“As agreed at G20, heads of international financial organizations and senior leaders should be chosen based on their ability through an open and transparent process, so I think a suitable person should be chosen through such a process,” Japanese Finance Minister Yoshihiko Noda said after Strauss-Kahn’s resignation.
Strauss-Kahn’s departure comes at a sensitive time given the IMF’s dominant role in helping eurozone states such as Greece, Ireland and Portugal deal with massive debt problems.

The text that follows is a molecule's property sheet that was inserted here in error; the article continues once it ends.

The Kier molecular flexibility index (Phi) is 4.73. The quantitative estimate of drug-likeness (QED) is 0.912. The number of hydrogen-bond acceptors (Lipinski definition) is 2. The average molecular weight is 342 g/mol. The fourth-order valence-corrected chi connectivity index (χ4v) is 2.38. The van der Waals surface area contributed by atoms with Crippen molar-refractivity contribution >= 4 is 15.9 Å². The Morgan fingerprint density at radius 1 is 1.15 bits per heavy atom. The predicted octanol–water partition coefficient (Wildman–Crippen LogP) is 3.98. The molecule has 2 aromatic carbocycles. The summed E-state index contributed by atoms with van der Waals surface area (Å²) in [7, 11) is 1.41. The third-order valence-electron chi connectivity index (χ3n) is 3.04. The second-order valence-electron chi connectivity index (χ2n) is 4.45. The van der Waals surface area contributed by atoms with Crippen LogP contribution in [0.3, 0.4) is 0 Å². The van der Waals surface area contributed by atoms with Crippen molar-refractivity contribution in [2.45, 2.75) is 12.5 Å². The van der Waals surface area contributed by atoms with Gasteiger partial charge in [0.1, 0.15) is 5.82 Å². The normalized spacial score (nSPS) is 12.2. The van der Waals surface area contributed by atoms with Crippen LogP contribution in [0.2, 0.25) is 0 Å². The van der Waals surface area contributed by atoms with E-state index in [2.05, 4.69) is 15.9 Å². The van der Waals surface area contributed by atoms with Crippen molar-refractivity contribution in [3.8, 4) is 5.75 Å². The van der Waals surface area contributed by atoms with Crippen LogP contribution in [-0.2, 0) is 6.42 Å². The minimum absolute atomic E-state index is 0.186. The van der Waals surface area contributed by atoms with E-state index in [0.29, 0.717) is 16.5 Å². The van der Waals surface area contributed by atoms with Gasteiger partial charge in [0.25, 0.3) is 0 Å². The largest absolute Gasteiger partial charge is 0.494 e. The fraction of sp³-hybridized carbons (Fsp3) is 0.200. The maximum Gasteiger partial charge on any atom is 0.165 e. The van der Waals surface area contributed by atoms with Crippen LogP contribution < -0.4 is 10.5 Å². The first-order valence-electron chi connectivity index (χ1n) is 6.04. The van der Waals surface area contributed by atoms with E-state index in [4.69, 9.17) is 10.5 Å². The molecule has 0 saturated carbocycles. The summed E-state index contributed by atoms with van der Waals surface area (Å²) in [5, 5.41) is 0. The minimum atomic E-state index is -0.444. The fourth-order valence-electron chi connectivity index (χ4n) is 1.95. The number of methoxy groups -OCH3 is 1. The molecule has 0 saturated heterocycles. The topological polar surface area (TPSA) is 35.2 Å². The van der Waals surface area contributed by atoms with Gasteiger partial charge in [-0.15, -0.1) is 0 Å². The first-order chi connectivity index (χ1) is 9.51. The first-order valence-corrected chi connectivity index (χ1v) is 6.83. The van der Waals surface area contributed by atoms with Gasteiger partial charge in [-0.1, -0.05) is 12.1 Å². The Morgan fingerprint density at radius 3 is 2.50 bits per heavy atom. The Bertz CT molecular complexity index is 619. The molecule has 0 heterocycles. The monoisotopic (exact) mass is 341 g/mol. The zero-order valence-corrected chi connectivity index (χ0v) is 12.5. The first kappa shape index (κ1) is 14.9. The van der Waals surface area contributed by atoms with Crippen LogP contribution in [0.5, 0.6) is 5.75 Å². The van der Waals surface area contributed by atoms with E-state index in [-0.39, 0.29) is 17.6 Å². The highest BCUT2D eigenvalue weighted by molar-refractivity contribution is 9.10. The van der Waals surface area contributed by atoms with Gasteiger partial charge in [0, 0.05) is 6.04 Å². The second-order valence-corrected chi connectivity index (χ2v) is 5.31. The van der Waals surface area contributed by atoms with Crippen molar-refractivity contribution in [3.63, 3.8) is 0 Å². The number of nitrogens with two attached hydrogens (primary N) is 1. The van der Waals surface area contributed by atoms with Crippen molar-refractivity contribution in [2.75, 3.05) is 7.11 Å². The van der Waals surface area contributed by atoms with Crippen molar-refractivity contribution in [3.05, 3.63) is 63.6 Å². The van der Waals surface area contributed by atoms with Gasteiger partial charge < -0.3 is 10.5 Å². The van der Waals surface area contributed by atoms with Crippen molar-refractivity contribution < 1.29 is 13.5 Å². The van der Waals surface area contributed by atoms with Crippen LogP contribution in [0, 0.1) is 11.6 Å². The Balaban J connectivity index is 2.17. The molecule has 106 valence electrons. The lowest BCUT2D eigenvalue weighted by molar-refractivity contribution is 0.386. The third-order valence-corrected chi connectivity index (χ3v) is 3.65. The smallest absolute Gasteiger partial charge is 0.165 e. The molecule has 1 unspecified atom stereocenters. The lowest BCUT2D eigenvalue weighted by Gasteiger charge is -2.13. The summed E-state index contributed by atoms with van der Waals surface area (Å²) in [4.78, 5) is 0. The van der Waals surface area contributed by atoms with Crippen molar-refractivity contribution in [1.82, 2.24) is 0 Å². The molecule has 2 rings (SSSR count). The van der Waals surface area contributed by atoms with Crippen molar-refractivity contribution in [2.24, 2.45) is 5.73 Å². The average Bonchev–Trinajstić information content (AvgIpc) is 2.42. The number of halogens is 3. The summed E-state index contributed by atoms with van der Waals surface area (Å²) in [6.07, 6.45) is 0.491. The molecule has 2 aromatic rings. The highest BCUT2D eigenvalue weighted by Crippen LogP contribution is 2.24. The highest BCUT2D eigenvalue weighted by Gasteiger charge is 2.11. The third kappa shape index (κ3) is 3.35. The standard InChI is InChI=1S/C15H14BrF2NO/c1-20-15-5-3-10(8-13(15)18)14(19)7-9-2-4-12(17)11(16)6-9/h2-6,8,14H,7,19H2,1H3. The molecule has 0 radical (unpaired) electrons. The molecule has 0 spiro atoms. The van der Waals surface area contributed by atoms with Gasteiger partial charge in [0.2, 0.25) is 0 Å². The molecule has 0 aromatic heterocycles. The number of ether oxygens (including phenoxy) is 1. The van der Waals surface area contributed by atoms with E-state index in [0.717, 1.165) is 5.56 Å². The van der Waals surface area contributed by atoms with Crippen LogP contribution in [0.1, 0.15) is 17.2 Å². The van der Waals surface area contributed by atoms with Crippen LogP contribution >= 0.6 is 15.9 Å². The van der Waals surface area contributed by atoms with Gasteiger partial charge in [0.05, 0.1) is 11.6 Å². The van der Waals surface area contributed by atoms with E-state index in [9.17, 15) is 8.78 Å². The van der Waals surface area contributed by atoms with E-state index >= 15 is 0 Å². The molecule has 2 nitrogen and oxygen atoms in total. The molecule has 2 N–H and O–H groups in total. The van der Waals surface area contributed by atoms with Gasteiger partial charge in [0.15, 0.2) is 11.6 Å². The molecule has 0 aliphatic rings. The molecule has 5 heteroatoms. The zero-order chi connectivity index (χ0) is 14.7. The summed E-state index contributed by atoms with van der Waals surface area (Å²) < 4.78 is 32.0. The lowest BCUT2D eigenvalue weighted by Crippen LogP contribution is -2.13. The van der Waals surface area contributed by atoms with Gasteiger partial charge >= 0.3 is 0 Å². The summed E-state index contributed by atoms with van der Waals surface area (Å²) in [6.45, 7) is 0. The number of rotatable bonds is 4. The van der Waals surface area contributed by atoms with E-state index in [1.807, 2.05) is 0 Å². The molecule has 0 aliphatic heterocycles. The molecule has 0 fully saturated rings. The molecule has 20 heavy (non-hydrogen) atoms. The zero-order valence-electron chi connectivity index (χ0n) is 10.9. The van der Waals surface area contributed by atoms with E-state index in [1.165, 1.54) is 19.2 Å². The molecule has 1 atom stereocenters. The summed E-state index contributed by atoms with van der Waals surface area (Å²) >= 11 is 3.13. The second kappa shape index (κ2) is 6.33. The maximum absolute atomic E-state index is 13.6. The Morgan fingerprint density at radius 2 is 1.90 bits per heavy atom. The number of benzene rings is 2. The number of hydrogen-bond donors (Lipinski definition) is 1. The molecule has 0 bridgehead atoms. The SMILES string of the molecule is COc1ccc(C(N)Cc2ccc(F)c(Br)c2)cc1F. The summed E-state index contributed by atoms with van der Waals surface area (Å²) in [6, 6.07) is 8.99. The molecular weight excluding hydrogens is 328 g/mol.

Europeans argue that because of the eurozone debt crisis it makes sense for them to retain the post.
John Lipsky, the IMF’s No. 2, is acting managing director until the executive board selects a successor to Strauss-Kahn.